High potassium levels in the body do not show any warning signs or symptoms. Symptoms if manifest are often nonspecific – such as weakness, nausea, and heart palpitations. Therefore, hyperkalemia or high potassium levels can lead to serious heart problems and sudden death.

Prevalence of Hyperkalemia

  • In general, 2 to 3 percent of the general population may have this condition – and the numbers can be higher in hospitalized patients.
  • The risk for hyperkalemia is higher in chronic kidney disease patients.
  • More than 50% of predialysis chronic kidney disease (CKD) patients may develop hyperkalemia.
  • People with diabetes mellitus and heart failure may also develop this condition.

Hyperkalemia Causes

  • The major cause is chronic kidney disease.
  • Use of dietary supplements high in potassium
  • Consuming foods having excess potassium
  • Medications (used to treat high blood pressure)

Hyperkalemia can be acute or chronic:

Acute – This type occurs within a few hours or days and requires emergency treatment.

Chronic – It develops periodically over weeks or months, persists, and requires ongoing patient management.

What happens when you have high potassium levels?

If you develop excess potassium levels in your body, your kidneys may not be able to remove it all. Therefore, potassium builds up in the blood. It can happen when you develop chronic kidney disease. Excess potassium in the blood can damage your heart, and nerves and lead to palpitations and heart attacks. Many people don’t know they have excess potassium levels because they don’t experience any symptoms.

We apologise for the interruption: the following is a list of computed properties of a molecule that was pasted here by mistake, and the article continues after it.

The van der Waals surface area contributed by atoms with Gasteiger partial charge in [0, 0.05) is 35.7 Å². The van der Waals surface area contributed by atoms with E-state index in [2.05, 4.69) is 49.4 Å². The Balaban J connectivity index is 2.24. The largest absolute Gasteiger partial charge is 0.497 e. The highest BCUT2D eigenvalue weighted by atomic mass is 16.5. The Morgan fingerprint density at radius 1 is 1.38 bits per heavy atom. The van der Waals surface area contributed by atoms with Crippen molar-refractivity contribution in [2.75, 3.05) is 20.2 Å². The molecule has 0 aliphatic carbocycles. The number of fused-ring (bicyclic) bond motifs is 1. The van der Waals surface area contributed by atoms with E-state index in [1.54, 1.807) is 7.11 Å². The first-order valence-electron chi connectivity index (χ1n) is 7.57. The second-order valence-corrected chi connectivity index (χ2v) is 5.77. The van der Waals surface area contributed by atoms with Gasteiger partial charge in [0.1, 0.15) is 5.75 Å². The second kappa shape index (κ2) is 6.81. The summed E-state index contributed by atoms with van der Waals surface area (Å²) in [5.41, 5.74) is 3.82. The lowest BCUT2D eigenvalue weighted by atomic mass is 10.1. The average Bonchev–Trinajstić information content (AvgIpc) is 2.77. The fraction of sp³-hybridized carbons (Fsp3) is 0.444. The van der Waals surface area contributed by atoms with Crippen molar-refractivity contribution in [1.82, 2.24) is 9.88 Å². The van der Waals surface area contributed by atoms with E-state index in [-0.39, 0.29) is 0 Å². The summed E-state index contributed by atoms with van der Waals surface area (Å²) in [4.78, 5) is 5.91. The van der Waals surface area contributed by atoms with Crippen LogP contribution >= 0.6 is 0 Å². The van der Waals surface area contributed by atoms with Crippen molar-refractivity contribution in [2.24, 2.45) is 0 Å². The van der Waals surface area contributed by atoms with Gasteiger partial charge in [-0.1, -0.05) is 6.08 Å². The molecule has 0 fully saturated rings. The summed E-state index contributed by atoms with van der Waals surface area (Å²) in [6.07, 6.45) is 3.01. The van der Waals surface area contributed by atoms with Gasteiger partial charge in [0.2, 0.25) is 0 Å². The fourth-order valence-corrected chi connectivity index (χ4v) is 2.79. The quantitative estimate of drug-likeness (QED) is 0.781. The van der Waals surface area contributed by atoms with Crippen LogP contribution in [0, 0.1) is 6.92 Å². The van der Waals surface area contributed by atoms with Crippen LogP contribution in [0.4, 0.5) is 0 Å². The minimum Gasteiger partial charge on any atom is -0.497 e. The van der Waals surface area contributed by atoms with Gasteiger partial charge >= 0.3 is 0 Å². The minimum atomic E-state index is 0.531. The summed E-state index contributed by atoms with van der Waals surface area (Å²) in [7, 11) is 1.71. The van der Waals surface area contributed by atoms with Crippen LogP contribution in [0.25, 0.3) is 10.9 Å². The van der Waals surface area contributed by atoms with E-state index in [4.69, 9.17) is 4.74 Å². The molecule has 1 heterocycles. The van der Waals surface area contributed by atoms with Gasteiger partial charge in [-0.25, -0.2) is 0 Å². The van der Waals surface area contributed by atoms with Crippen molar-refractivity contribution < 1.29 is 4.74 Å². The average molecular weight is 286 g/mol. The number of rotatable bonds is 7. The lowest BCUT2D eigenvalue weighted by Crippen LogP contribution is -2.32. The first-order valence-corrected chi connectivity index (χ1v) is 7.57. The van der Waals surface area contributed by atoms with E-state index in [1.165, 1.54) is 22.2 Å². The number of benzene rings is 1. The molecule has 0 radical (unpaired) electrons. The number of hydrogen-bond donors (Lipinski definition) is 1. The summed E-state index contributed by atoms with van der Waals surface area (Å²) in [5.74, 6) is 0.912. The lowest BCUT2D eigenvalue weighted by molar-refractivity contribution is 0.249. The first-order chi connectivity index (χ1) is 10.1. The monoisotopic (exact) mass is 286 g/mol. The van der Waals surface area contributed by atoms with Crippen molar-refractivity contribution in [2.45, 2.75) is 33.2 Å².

Complications of Hyperkalemia

Severe hyperkalemia can cause life-threatening complications – which may lead to sudden heart attacks. Even mild hyperkalemia over time can gradually damage your heart and may lead to heart failure and heart attacks.

Dangerously high levels of potassium can suddenly cause life-threatening symptoms such as

  • Irregular, fast, or fluttering heartbeat (Arrhythmia)
  • Numbness in the limbs or muscle weakness
  • Heart palpitations
  • Chest pain

Bottom Line

People who develop chronic kidney disease are most likely to develop hyperkalemia. Those who already have CKD, but are not on dialysis will gradually develop high potassium levels.

Periodic check-ups, follow-up care, and management can help prevent severe complications. A simple routine blood test can help detect high levels of potassium. The test is usually included in the basic metabolic panel that checks for kidney function and diabetes. Abnormally high potassium levels can cause abnormal heartbeats and palpitations and require immediate medical care.

If you have high blood sugar levels (diabetes) and high blood pressure – the two potential risk factors for kidney disease, you should consult a nephrologist for a screening test. Timely detection of kidney disease can help prevent all types of complications associated with kidney disease including high levels of potassium.